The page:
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Pakistan’s textile exports see a great decline of 28 percent in February.

Pakistan’s textile exports plunged a massive 28 percent to stand at $1.2 billion in February this fiscal compared to $1.67 billion in the corresponding month of last fiscal, the leading textile body of the country reported on Monday.

The provisional figures released by the All Pakistan Textile Mills Association (APTMA) showed the dismal picture of the exports of textile goods, the largest contributor in the overall export sector as well as the largest employment-generating sector of the economy.

APTMA said that the country’s textile exports in the first eight months of this financial year decreased by 11 percent to $11.24 billion, declining from $12.60 billion recorded in the corresponding months of the last financial year.

The decline in textile exports comes at a time when the country is already facing depleting foreign exchange reserves, which are just $3.81 billion, hardly sufficient for less than a month of imports.

Last month, APTMA urged the federal government for a level playing field by implementing a uniform gas price of $7 per MMBtu for the export industry across the country. APTMA also warned that the decision of the government to suspend the regionally competitive energy tariff (RCET) of electricity for export-oriented units (EOUs) would hurt the textile industry, particularly in Punjab.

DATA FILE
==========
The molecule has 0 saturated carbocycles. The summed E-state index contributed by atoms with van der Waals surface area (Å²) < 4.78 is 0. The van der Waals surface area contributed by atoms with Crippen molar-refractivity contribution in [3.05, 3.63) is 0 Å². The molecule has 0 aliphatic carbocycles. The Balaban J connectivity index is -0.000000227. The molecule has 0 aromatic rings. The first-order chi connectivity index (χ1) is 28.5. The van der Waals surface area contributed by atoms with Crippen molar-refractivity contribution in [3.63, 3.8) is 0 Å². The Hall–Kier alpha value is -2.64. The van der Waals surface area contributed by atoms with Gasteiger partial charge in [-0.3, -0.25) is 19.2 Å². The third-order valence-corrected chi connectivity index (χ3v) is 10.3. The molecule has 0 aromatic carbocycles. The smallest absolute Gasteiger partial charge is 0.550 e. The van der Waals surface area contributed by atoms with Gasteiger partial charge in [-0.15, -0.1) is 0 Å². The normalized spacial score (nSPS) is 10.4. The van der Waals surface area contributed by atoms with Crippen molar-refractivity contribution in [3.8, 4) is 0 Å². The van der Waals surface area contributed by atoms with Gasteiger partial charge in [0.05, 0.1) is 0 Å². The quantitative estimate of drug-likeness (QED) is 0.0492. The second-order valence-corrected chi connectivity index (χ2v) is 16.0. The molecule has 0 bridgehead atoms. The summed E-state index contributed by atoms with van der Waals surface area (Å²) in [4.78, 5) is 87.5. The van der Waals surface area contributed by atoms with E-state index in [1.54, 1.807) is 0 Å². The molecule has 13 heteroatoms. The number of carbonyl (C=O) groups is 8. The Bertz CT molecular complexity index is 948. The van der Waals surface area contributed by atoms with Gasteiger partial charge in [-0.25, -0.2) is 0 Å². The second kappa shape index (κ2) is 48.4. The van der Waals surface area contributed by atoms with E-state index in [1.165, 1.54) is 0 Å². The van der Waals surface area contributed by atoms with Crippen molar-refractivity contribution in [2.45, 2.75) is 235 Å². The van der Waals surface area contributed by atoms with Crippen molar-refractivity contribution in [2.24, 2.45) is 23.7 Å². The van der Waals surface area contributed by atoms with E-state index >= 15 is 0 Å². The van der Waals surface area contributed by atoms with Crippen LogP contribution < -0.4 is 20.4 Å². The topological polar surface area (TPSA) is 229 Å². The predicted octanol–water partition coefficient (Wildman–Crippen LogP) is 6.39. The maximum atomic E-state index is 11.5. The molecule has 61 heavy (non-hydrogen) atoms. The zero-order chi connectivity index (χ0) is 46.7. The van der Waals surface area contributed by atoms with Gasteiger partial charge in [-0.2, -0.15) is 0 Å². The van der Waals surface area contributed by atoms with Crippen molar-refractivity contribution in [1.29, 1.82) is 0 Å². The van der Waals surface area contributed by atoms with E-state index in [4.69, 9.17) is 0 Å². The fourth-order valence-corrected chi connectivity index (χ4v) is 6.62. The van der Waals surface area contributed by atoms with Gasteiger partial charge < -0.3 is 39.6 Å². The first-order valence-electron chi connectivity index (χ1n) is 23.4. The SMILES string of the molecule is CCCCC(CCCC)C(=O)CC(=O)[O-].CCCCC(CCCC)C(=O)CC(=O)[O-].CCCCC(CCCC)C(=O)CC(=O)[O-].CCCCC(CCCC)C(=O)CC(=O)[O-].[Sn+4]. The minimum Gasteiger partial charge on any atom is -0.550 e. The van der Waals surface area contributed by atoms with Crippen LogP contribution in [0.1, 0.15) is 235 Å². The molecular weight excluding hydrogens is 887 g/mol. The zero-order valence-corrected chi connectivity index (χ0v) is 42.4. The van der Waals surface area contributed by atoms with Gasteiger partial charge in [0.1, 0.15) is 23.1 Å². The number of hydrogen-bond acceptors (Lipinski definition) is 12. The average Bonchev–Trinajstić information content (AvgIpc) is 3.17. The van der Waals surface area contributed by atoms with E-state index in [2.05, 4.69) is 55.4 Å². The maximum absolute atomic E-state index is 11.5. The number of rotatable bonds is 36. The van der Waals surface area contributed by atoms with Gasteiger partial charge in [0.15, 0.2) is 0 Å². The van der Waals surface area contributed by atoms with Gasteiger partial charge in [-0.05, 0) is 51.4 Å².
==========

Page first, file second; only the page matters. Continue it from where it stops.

APTMA’s Secretary General Shahid Sattar in a letter to the government said that the textile industry has been asking for an electricity tariff of 9 cents despite the fact that the electricity cost, including transmission and distribution losses stood at 8.1 cents/unit if cross-subsidies were excluded as per CPPA and NEPRA calculations.

The textile body wants the government to persuade the International Monetary Fund (IMF) to continue RCET for the exporters, particularly the textile sector, which was vital to make the products competitive in the international market.

“We have invested $5 billion in the textile sector over the last three years, and the textile sector surged to $19.5 billion in the financial year 2022 from $12.5 billion in FY2020,” Sattar said. If the government succumbs to the IMF pressure, the robust growth of 55 percent in exports in FY22 and investment of $5 billion would go to waste, he pointed out.
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